We believe people in our care who present with challenging behaviour should be supported through methods other than physical and medication-led restraint.
As part of our drive towards Perfect Care we have launched The No Force First initiative, with the aim of eliminating restrictive intervention on our inpatient services, unless absolutely necessary.
No Force First places relationships between staff and the people who use services as the central focus of the process. Tools, techniques and approaches are adopted that help to de-escalate tensions when patients are distressed. The approach has proven success in reducing restrictive practices in in-patient environments, with more than a 50% reduction in restraint on pilot in-patient sites in the first year of implementation and lowering absence rates amongst some teams where it has been implemented.
We view the people who use our services as experts by experience; they are our key human resource in delivering change. Their experiences both of restrictive practices, and more positive stories of kind and compassionate interventions, are regularly used to inspire ward teams to adopt new ideas and approaches.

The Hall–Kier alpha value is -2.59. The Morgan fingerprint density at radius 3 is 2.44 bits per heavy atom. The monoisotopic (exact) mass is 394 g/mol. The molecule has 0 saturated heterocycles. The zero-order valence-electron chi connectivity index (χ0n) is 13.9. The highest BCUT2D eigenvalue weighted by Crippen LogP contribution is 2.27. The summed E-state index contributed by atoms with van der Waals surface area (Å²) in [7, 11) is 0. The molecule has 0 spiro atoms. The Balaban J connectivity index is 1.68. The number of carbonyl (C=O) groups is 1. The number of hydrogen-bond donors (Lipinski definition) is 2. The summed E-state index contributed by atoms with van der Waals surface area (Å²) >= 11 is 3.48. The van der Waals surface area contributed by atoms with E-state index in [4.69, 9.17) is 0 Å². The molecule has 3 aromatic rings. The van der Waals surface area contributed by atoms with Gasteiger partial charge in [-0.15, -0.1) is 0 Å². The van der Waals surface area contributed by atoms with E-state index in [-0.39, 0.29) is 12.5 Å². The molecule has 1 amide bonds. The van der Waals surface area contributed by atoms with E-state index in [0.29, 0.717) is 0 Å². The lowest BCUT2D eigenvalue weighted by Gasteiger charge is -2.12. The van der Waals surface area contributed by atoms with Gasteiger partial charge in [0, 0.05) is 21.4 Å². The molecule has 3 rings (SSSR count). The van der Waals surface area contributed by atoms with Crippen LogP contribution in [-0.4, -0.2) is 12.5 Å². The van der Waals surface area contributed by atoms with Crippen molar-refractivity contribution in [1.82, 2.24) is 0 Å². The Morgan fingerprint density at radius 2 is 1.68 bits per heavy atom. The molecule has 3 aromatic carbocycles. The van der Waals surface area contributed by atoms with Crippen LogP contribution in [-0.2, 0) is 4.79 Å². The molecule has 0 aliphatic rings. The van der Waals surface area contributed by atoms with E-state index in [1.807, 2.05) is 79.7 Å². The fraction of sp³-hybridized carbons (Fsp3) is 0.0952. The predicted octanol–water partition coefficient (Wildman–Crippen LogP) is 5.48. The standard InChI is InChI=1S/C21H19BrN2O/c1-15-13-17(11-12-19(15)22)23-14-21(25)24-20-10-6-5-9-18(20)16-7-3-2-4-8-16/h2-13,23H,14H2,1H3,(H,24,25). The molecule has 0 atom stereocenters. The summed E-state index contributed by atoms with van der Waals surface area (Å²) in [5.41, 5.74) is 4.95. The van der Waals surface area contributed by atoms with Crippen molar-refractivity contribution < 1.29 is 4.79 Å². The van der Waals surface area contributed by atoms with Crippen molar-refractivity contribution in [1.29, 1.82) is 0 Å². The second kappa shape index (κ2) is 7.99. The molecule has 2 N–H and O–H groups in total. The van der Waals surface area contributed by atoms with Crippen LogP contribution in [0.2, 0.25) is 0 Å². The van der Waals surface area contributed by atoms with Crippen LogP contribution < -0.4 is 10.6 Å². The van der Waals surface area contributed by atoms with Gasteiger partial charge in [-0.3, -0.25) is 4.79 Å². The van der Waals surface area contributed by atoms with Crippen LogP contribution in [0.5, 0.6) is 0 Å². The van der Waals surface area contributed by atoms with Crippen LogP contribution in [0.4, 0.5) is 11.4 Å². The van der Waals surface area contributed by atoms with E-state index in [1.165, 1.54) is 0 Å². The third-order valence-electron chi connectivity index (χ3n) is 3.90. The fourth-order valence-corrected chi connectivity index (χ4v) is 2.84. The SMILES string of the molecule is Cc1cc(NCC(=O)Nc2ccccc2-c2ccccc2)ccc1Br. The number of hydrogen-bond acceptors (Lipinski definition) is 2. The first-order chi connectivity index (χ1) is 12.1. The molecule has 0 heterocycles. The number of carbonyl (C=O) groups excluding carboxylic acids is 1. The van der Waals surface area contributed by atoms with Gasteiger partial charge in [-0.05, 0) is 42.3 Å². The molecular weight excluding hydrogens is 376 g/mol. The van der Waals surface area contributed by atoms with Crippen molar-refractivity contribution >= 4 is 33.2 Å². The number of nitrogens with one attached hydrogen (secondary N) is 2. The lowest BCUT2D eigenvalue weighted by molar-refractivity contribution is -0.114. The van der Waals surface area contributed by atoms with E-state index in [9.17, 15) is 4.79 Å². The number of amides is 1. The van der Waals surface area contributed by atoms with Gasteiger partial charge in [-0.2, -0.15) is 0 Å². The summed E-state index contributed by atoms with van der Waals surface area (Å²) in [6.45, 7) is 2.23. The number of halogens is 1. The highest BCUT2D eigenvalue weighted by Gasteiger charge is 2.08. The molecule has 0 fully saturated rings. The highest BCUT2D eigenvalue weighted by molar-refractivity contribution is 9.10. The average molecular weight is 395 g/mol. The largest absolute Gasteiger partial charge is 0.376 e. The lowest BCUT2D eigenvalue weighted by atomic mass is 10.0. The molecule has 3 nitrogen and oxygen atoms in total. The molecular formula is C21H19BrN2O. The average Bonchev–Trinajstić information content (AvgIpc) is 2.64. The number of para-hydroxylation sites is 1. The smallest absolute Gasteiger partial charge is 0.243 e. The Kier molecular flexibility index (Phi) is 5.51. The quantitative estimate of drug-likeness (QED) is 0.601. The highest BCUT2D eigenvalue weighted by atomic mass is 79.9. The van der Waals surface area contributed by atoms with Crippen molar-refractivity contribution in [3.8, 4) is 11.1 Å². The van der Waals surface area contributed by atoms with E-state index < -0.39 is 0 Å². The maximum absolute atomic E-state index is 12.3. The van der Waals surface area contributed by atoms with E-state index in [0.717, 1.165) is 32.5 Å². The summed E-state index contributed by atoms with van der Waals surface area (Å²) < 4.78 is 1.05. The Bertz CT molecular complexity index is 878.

The process is perfectly timed to meet help us meet Department of Health recommendations to change the way care and support are provided to people who use our services and who may become challenging.
No Force First has also been internationally recognised. Dr Ed Coffey, an eminent neuro-psychiatrist and professor of psychiatry at Wayne State University School of Medicine said:
“I think Mersey Care is leading the world in their efforts to eliminate the need for seclusion and restraint – the ‘No Force First’ programme is a benchmark for everyone else.”
The No Force First initiative, won the Changing Culture category at the Patient Safety Awards. The programme was extended to all our wards in March 2016 following its success on the pilot wards.
If you require any more information on the No Force First initiative please contact Project Lead for No Force First, on 0151 472 4550.